By Nicola Nosengo, NCCR MARVEL
Photocatalysis, the use of light to drive and accelerate chemical reactions, could be a game changer in the race towards greener chemistry and sustainable energy. It could allow to harness solar energy to split water into oxygen and hydrogen, and then use the latter as an energy vector or for a more sustainable production of chemicals, such as ammonia. Or it could be used to mimic natural photosynthesis and remove CO2 from the atmosphere, thus mitigating climate change.
That future depends on finding suitable photocatalytic materials that can drive the reaction, which is still an ongoing search. In principle, covalent organic frameworks (COF) are great candidates. They are porous crystalline materials, based on abundant and non-toxic elements bound by covalent bonds, and we know that many of them have properties, such as visible light absorption and high charge-carrier mobility that make them promising for photocatalysis. “COFs are interesting first of all because they are modular materials,” says Beatriz Bueno Mouriño, a doctoral assistant in Berend Smit’s laboratory at EPFL, part of NCCR MARVEL. “You can choose different building blocks and assemble them in many different configurations. And many of them are two-dimensional materials, among which it is more likely to find a band-like behavior with more mobile charge carriers”. Finally, being based on covalent bonds they are expected to be more stable when exposed to light than other candidates, such as metal-organic frameworks (MOFs).
But the modular nature of COFs also means that there are potentially thousands of them, and scientists need a way to search of the best candidates before conducting experiments.
Now a new study by Smit’s group introduces a new computational framework that allows to screen large numbers of COFs in a fast and efficient way, to pre-select the best candidates for specific photocatalytic applications, such as water splitting. The key innovation is the selection and use of some tailored descriptors that were obtained from post-processing of density functional theory (DFT) calculations at low level of theory to cost-effectively assess key aspects of photocatalysis.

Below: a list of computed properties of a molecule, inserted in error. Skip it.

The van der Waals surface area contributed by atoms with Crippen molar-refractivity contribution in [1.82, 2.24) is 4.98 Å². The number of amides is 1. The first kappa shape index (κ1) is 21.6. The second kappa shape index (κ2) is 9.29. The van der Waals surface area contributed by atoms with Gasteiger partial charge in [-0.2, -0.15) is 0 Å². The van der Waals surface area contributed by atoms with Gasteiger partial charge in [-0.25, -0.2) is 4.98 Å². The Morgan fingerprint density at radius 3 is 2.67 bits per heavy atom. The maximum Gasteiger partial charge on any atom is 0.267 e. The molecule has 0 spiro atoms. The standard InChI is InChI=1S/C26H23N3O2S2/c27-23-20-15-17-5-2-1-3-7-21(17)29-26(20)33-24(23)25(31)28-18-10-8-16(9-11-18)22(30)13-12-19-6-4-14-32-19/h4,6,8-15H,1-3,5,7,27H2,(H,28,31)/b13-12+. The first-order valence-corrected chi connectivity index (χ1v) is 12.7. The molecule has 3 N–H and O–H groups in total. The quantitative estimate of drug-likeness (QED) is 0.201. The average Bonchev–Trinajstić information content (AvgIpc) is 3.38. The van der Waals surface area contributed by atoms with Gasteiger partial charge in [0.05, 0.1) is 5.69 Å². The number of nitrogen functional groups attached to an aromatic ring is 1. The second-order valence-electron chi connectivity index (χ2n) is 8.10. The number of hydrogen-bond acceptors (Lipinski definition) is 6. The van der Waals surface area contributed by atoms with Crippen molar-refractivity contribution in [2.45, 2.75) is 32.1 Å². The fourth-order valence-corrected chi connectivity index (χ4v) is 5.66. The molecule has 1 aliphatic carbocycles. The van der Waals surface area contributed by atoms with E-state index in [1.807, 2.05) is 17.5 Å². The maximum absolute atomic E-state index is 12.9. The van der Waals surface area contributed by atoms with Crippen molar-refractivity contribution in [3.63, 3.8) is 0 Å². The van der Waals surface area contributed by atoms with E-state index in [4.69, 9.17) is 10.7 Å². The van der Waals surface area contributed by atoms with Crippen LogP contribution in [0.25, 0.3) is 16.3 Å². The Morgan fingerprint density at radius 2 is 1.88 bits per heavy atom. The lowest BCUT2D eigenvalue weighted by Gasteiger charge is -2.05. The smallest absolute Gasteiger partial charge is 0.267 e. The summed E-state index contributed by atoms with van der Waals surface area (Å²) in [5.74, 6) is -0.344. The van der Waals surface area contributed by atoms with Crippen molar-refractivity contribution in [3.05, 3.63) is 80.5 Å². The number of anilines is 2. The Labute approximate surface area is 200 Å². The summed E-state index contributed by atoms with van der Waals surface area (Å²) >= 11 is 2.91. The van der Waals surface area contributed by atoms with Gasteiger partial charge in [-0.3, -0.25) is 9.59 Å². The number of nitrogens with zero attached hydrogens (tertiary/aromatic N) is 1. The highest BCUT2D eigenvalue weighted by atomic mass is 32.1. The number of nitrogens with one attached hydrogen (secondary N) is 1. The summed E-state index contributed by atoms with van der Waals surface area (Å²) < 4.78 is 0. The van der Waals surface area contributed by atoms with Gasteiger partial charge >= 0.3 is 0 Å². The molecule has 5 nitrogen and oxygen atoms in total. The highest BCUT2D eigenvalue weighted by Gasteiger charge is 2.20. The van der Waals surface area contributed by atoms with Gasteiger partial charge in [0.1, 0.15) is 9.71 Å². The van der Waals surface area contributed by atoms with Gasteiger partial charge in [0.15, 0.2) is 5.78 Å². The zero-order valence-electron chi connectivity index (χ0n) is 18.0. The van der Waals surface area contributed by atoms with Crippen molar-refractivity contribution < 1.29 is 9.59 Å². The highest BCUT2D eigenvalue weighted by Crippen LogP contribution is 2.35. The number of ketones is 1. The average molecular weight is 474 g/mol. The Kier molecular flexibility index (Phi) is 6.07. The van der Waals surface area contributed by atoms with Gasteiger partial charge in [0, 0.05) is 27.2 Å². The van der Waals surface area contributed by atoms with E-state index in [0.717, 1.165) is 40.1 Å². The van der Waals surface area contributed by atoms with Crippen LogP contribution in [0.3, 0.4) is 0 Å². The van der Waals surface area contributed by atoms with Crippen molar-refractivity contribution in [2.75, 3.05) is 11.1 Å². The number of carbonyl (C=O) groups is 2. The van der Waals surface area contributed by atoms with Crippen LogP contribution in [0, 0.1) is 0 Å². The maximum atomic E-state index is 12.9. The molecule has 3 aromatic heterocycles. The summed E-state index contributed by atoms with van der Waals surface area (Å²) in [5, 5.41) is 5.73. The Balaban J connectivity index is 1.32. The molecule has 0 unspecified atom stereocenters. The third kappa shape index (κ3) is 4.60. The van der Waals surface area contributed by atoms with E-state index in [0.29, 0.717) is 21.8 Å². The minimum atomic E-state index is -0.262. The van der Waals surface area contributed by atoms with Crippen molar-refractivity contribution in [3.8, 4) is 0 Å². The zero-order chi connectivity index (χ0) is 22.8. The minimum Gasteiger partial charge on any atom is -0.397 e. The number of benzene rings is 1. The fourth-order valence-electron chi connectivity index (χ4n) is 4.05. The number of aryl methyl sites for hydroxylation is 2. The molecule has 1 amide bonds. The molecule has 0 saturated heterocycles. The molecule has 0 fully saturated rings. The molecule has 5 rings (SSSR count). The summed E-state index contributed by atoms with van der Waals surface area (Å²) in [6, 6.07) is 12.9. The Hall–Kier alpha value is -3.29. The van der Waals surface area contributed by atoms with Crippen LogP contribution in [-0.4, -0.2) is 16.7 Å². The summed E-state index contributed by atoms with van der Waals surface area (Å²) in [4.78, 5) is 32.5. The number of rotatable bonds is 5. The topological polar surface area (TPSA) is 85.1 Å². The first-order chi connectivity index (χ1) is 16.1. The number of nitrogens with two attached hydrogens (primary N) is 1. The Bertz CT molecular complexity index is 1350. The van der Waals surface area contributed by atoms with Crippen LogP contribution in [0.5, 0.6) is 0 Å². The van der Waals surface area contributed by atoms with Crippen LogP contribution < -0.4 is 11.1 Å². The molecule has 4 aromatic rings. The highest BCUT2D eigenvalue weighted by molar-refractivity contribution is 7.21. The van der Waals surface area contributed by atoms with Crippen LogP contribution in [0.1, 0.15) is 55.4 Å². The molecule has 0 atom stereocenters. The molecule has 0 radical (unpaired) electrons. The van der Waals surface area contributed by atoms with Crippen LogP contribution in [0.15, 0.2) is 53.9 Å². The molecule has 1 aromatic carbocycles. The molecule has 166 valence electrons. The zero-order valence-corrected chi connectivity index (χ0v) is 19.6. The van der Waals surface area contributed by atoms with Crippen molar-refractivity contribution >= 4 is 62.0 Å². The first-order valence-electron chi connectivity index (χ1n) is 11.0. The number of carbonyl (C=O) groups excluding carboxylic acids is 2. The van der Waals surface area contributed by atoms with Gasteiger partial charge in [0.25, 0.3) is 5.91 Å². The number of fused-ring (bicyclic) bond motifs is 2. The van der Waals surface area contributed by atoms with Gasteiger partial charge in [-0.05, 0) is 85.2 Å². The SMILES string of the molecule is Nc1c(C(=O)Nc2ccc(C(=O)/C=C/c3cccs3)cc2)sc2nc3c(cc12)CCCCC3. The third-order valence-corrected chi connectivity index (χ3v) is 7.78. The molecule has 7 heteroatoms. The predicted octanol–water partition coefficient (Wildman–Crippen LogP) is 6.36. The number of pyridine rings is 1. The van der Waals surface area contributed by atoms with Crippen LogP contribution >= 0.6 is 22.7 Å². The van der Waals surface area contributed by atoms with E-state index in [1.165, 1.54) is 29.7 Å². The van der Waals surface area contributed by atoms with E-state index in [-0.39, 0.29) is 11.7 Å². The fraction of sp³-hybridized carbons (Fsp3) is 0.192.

“We thought of some characteristics associated with the fundamental steps of photocatalysis and that we wanted to take into account,” says Mouriño, who is first author of the article published in Advanced Functional Materials. “Among them we chose to consider band gap, which is important for visible light, and the position of the conduction and valence bands after alignment to a vacuum potential, which allows us to compare with the redox potential of the reaction. We also considered the charge carrier effective masses to qualitatively assess their mobility, and the possibility for charge recombination evaluated by orbital analysis from charged doublets, that is, electron and hole injection.” In particular, the analysis focused on materials suitable for the water splitting reaction, but can be easily expanded to other photocatalytic reactions.
The AiiDA-based workflow was applied to a set of 419 COFs for which there are reported experiments, extracted from the CURATED COFs database. Because COFs have unit cells made of many atoms, the scientists needed a strategy to achieve accuracy without a high-fidelity simulation, which would have been computationally too expensive. The key trick was to compute everything using a “lower-fidelity” method, PBE, and then adjust afterwards to the more accurate PBE0 level, relying on correlations between the PBE and PBE0 versions of the charge recombination and energy-based descriptors that were tested beforehand on a subset of materials
“In doing this, we applied previous knowledge that we had developed with MOFs and applied it to COFs, thinking that being purely organic materials we would get a better correlation, and it worked” says Andres Ortega-Guerrero, a Postdoc in Smit’s group and a co-author of the article.
B. Mourino, K. M. Jablonka, A. Ortega-Guerrero, B. Smit, "In Search of Covalent Organic Framework Photocatalysts: A DFT-Based Screening Approach", Adv. Funct. Mater. 2301594 (2023). DOI: 10.1002/adfm.202301594.
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